## Introduction

Every time I came across a situation where I needed to create a smooth curve from some points, one item always came up, NURBS. The tutorials online where almost always way too theoretical to my liking and I had a hard time figuring out my questions about them. In general, I wanted to know two tings about them. First, how would one create them, second, how you could manipulate and use them. I was hard pressed to find any simple tutorials with a working code, that also explained what was going on.

## Background

To explain the basic concepts behind the B-Spline, I will return to the Bezier curve for a moment. If you haven't already seen my articles dealing with the Bezier curve, I urge you to read it (Spline Interpolation - history, theory and implementation).

Assume that I have two points, respectively \((x_0,y_0)\) and \((x_1,y_1)\) and want to connect these with a simple line, i.a. a Bezier curve of degree 1. To blend these two I also need a value t that tells me if I'm close to the first point \((x_0,y_0)\) and I call the corresponding \(t\) value in that point for \(t_0\) and call the t value in point \((x_1,y_1)\) for \(t_1\). I also demand that the value \(t_1 > t_0\) and that the resulting function is equal to zero if it is lower than \(t_0\) and higher than \(t_1\). The most general way of writing the blending function for x and y is then:

$y(t)_{\text{$x_0$ to $x_1$}} = \frac{t_1 - t}{t_1 - t_0} \cdot y_0 + \frac{t-t_0}{t_1 - t_0} \cdot y_1 \text{ for } t \in [ t_0, t_1 ]$

The common choice for start and endpoints of the \(t\) is \(t_0 = 0\) and \(t_1 = 1\) giving a much more readable equation on the from:

$y(t)_{\text{$x_0$ to $x_1$}} = (1-t) \cdot y_0 + t \cdot y_1 $

I will later need the general form with \(t_0\) and \(t_1\) values when I want to deal with the B-Spline blending functions. You should also be aware that adding the two functions always gives:

$\frac{t_1 - t}{t_1 - t_0} + \frac{t-t_0}{t_1 - t_0} = 1$

In mathematics, this is called a convex combination of y_0 and y_1.

At the first glance it might not seem that we have gained anything by this. But lets add another point called \((x_2,y_2)\) and set up the blending formula between \((x_1,y_1)\) and \((x_2,y_2)\) :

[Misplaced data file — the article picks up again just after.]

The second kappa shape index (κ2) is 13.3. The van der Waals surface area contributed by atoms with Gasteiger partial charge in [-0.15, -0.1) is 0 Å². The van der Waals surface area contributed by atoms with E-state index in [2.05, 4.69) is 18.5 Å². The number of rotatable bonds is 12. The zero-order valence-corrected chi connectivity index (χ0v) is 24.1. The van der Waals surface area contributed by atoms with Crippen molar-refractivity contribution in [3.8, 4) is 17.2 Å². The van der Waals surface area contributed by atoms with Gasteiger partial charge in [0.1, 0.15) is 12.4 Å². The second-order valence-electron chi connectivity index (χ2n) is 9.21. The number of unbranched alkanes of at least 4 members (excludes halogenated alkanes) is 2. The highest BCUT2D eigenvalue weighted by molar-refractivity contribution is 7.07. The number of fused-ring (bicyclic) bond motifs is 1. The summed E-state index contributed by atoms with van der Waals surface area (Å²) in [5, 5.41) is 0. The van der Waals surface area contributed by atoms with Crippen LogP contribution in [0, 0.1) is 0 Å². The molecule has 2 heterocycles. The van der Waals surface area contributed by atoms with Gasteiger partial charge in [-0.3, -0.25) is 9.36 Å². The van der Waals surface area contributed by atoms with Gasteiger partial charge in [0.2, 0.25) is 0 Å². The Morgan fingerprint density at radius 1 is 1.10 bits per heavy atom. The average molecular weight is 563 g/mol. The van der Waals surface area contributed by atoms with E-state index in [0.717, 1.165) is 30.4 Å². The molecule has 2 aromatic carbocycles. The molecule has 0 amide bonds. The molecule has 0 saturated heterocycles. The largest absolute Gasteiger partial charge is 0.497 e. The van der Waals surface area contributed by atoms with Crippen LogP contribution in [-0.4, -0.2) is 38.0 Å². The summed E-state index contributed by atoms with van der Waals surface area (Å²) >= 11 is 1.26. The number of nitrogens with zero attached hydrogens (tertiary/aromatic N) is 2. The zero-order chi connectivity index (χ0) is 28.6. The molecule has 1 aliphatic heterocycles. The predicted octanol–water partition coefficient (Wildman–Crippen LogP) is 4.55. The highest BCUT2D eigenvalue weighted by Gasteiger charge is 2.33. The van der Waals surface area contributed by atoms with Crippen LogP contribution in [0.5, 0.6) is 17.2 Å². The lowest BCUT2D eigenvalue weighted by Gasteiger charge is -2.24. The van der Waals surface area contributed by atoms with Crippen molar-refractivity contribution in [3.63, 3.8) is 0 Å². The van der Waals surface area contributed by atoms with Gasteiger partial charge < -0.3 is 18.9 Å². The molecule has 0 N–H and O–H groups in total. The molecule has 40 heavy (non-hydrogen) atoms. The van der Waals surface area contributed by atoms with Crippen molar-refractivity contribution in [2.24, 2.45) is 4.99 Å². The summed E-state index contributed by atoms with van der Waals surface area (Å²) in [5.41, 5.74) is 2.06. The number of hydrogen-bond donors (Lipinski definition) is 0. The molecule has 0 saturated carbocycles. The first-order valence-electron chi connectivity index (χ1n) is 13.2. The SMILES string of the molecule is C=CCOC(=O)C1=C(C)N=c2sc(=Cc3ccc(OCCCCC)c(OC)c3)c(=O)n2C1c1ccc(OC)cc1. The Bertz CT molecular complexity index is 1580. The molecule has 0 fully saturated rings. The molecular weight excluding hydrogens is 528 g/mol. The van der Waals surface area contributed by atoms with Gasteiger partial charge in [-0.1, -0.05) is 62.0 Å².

$y(t)_{\text{$x_1$ to $x_2$}} = (1-t) \cdot y_1+ t \cdot y_2$

I can now combine the two resulting equations in a new blending function:

$y(t)_{\text{$x_0$ to $x_2$}} = (1-t) \cdot y(t)_{\text{$x_0$ to $x_1$}} + t \cdot y(t)_{\text{$x_1$ to $x_2$}}$

These three points will now be combined into a second degree piecewise polynomial Bezier curve, and the formula above can be intuitively illustrated with the following image (from Wikipedia):

There is, however, no way of controlling what degree the piecewise polynomial would have. It is simply determined by the number of points in the curve.

## B-Spline

The B-Spline allows you to modulate the degree of the curve, but in order to be able to do that, it is pretty clear that you need to be able to adjust when the t's are implemented. In fact, we actually need an own vector that will hold the \(t\) values.

We would also have to place some restrictions on the knot vector, called \(U\), namely that the number of elements, \(m\), arranged as \({t_0}, \cdots , t_i , \cdots, t_{m-1}\) and the sequence must satisfy \(t_i \le t_{i+1}\). In addition, I have also chosen the interval to be \(t_0 = 0\) and \(t_{m-1}=1\). The knot span is half open meaning that the interval consists of \([u_i, u_{i+1})\) , outside this interval, as it would be if the two values are equal, the associated knot span would also be 0. Furthermore, the number of knots \(m\), the degree \(p\) and the number of control points \(n\) are connected by the formula \(n = m - p -1\).

In order to calculate the i-th B-spline function of degree p using the Cox-de Boor formula, one starts with the B-spline of 0 degrees:

$N_{i,0}(t) = \begin{cases} 1 & \text{if $t_i \le t \lt t_{i+1}$} \\[2ex] 0 & \text{otherwise} \end{cases}$

And a recursive formula that connects the lower degree with the higher degree B-Spline function is as follows:

$N_{i,p}(t)=\frac{t - t_i}{t_{i+p}-t_i}N_{i, p-1}(t) + \frac{t_{i+p+1}-t}{t_{i+p+1}-t_{i+1}}N_{i+1,p-1}$

The code for \(N_{i,p}(t)\) is then possible to construct:

private double Nip(int i, int p, double[] U, double u)
{
double[] N = new double[p + 1];
double saved, temp;
int m = U.Length - 1;
if ((i == 0 && u == U[0]) || (i == (m - p - 1) && u == U[m]))
return 1;
if (u < U[i] || u >= U[i + p + 1])
return 0;
for (int j = 0; j <= p; j++)
{
if (u >= U[i + j] && u < U[i + j + 1])
N[j] = 1d;
else
N[j] = 0d;
}
for (int k = 1; k <= p; k++)
{
if (N[0] == 0)
saved = 0d;
else
saved = ((u - U[i]) * N[0]) / (U[i + k] - U[i]);
for (int j = 0; j < p - k + 1; j++)
{